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Extremism or Advocacy? What to do with Confederate Statues

BLOG PART 2: In this second of a blog series, students in the Communications Department’s Basic Reporting and Writing for Journalism class were asked to evaluate recent commentary concerning the delicate and sometimes contentious balance between First Amendment rights and protecting our human sensitivities, particularly in relation to the recent and ongoing removal of Civil War Confederate statues across the nation.

Graphic illustration by Ross Munroe

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By TERRANCE EVANS

If there is a part of American history that we as Americans are not fond of, can we just make it disappear?

The answer is no, we cannot just forget a part of history we do not like. Our past shapes our future.

For example, if you do not like a particular assignment that is required to pass the class do you ignore the assignment and still expect to pass the course?

With the recent activities of some Americans, you can see the attempt to eradicate some of our history that has shaped this country for the better.

Life is about learning from past experiences to help shape you as a person, and the same goes for this country.

The Bible even says, “Now these things happened to them as an example, but they were written down for our instruction…” – 1 Corinthians 10:11

It is a part of our curious nature to want to know what happens, when it happens, where it happened, and why it happened. So our history is the answer to this curious nature.

In George Orwell’s “1984” he said, “For, after all, how do we know that two and two make four? Or that the force of gravity works? Or that the past is unchangeable? If both the past and the external world exist only in the mind, and if the mind itself is controllable – what then?”

If we take away our history we are slowly and painfully starving our curious nature of learning and understanding, a healthy and valuable curiosity that God has given us.


By GARETT McKELVIE

I disagree with the removal of the statues completely, and this is coming from a Canadian observer, not a Republican from the southern United States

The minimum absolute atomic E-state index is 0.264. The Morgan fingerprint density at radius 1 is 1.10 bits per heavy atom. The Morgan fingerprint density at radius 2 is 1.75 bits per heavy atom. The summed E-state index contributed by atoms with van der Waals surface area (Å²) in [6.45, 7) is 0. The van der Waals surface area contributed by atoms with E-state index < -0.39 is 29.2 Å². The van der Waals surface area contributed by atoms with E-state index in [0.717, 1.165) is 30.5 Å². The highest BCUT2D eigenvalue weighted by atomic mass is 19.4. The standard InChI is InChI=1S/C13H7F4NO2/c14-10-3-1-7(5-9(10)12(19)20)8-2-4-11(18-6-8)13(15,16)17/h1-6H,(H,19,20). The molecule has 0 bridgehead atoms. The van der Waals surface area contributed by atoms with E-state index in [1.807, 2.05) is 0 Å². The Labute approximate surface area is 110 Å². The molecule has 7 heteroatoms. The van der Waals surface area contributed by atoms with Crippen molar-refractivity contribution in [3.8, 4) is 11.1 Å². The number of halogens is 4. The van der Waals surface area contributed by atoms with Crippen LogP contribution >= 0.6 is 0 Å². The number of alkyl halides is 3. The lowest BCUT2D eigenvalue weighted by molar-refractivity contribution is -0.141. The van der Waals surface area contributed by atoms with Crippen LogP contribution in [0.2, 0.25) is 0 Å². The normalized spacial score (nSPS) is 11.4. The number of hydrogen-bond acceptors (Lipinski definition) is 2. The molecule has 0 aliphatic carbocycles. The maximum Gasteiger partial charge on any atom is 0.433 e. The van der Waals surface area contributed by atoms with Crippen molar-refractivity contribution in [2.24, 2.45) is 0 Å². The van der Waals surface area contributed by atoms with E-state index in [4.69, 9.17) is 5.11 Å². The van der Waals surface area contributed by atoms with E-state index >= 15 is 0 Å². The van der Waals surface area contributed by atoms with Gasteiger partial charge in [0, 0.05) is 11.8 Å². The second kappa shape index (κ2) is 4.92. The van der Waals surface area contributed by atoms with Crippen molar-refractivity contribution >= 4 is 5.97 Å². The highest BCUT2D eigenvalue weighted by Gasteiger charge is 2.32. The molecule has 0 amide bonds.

The removal of the statues seems to me like just another push from the left to further their political agenda, and we all know what happens when the left pushes too hard.

You get an under-qualified, annoying and downright bad president, as we see in Trump. But it doesn’t stop there.

When the left pushes like this all the freaks come out. A perfect example is Charlottesville, Virginia.

This whole statue controversy gave a platform for Nazis and White Supremacists to deliver their rhetoric, which is particularly egregious.

Now is what happened in Charlottesville domestic terrorism? Maybe, the violence that occurred is unacceptable.

But all the people who claim it is terrorism laughed and supported the riots that ripped Berkeley’s campus apart when a Republican speaker came to talk.

The point is the far right and far left are mostly just human trash.

I also believe this issue to be a crime against the history of the United States, you can’t erase the past.

I might have supported the removal of the statues if they were being moved to a museum where they could still be used for historical purposes.

Unfortunately I’ve seen too many videos of random masked people tearing them down and vandalizing them.

I love the one video where they tear the statue down and start kicking it like it’s a real person. That’ll show him.


By ROBERT DAY

Is it ethical to physically harm or silence another person due to a difference in ideology, a difference in history, culture?

In other words, within the context of Charlottesville, is it OK to punch a Nazi, a Communist or anyone for that matter just because of their beliefs.

I would like to think that it is unjust and unethical to harm anyone for any reason, however for some, it is justifiable due to their lack of receptiveness to a more moderate tone.

Violence is never the answer, even though the media might spin it a different way for a larger viewership.

It is important in times like these, when divisions seem to be as far strung as anyone could imagine, that we maintain a calm, collected response.

The only way that we can counteract the violence is by meeting peaceably and discussing the issues that we face, not going in armor clad or with facemasks ready to “stir the pot.”

People have the right to speak their mind, without the fear of being assaulted, robbed or murdered.

This is granted to us by our First Amendment and it is what separates our nation from any other civil society on the planet.


By ANDREW ANDERSEN

Across America, as statues of Confederate figures are being removed from public places, the uproar and backlash are creating more strife.

Rather than learn from the mistakes of America’s past, people are acting out and attempting to shout over anyone and everyone who does not agree with them.

According to the First Amendment, people have the right to assemble peaceably and the right of free speech.

What a great freedom.

At the same time, look at the abominable ways in which people are using this freedom.

The purpose of the First Amendment is to limit the power of the government and allow people to hold the government accountable.

Based on recent actions, can we declare with confidence, “We the people deserve this right”?

Alex Nezam, in a recent column regarding the issue with First Amendment rights, discusses the harm caused by people taking the First Amendment too far.

When peaceable assemblies become violent protests and freedom of speech becomes hateful ranting, what good is it doing?

We need to strive to be a responsible people, not individuals, but a responsible and accountable people deservant of the First Amendment.

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